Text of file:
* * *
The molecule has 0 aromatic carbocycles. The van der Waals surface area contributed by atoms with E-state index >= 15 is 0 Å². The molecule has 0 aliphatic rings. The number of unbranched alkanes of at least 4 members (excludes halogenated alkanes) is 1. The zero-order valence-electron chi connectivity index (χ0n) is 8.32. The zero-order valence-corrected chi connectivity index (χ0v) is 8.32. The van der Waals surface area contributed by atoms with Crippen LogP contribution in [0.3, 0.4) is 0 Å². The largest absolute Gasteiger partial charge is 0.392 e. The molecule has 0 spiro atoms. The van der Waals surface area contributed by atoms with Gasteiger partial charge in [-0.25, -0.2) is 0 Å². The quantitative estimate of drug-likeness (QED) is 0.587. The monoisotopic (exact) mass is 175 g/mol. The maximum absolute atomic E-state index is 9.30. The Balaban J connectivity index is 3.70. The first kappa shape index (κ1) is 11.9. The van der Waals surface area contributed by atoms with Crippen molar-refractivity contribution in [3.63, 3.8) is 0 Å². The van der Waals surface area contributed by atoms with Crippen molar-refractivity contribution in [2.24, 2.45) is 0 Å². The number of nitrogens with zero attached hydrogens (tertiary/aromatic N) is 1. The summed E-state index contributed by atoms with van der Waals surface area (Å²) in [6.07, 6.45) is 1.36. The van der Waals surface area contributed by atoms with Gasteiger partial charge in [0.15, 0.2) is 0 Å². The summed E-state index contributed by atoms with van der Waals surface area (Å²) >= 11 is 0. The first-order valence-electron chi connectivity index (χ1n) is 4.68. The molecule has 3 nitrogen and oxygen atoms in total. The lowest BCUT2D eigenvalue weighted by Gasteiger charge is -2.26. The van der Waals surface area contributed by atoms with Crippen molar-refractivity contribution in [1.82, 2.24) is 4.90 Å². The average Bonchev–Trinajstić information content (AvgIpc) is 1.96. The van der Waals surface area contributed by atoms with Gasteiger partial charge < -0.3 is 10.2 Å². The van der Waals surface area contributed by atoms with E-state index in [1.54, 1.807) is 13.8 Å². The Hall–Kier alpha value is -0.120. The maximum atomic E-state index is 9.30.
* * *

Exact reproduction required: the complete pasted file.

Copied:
The molecule has 0 aromatic carbocycles. The van der Waals surface area contributed by atoms with E-state index >= 15 is 0 Å². The molecule has 0 aliphatic rings. The number of unbranched alkanes of at least 4 members (excludes halogenated alkanes) is 1. The zero-order valence-electron chi connectivity index (χ0n) is 8.32. The zero-order valence-corrected chi connectivity index (χ0v) is 8.32. The van der Waals surface area contributed by atoms with Crippen LogP contribution in [0.3, 0.4) is 0 Å². The largest absolute Gasteiger partial charge is 0.392 e. The molecule has 0 spiro atoms. The van der Waals surface area contributed by atoms with Gasteiger partial charge in [-0.25, -0.2) is 0 Å². The quantitative estimate of drug-likeness (QED) is 0.587. The monoisotopic (exact) mass is 175 g/mol. The maximum absolute atomic E-state index is 9.30. The Balaban J connectivity index is 3.70. The first kappa shape index (κ1) is 11.9. The van der Waals surface area contributed by atoms with Crippen molar-refractivity contribution in [3.63, 3.8) is 0 Å². The van der Waals surface area contributed by atoms with Crippen molar-refractivity contribution in [2.24, 2.45) is 0 Å². The number of nitrogens with zero attached hydrogens (tertiary/aromatic N) is 1. The summed E-state index contributed by atoms with van der Waals surface area (Å²) in [6.07, 6.45) is 1.36. The van der Waals surface area contributed by atoms with Gasteiger partial charge in [0.15, 0.2) is 0 Å². The summed E-state index contributed by atoms with van der Waals surface area (Å²) >= 11 is 0. The first-order valence-electron chi connectivity index (χ1n) is 4.68. The molecule has 3 nitrogen and oxygen atoms in total. The lowest BCUT2D eigenvalue weighted by Gasteiger charge is -2.26. The van der Waals surface area contributed by atoms with Crippen molar-refractivity contribution in [1.82, 2.24) is 4.90 Å². The average Bonchev–Trinajstić information content (AvgIpc) is 1.96. The van der Waals surface area contributed by atoms with Gasteiger partial charge < -0.3 is 10.2 Å². The van der Waals surface area contributed by atoms with E-state index in [1.54, 1.807) is 13.8 Å². The Hall–Kier alpha value is -0.120. The maximum atomic E-state index is 9.30.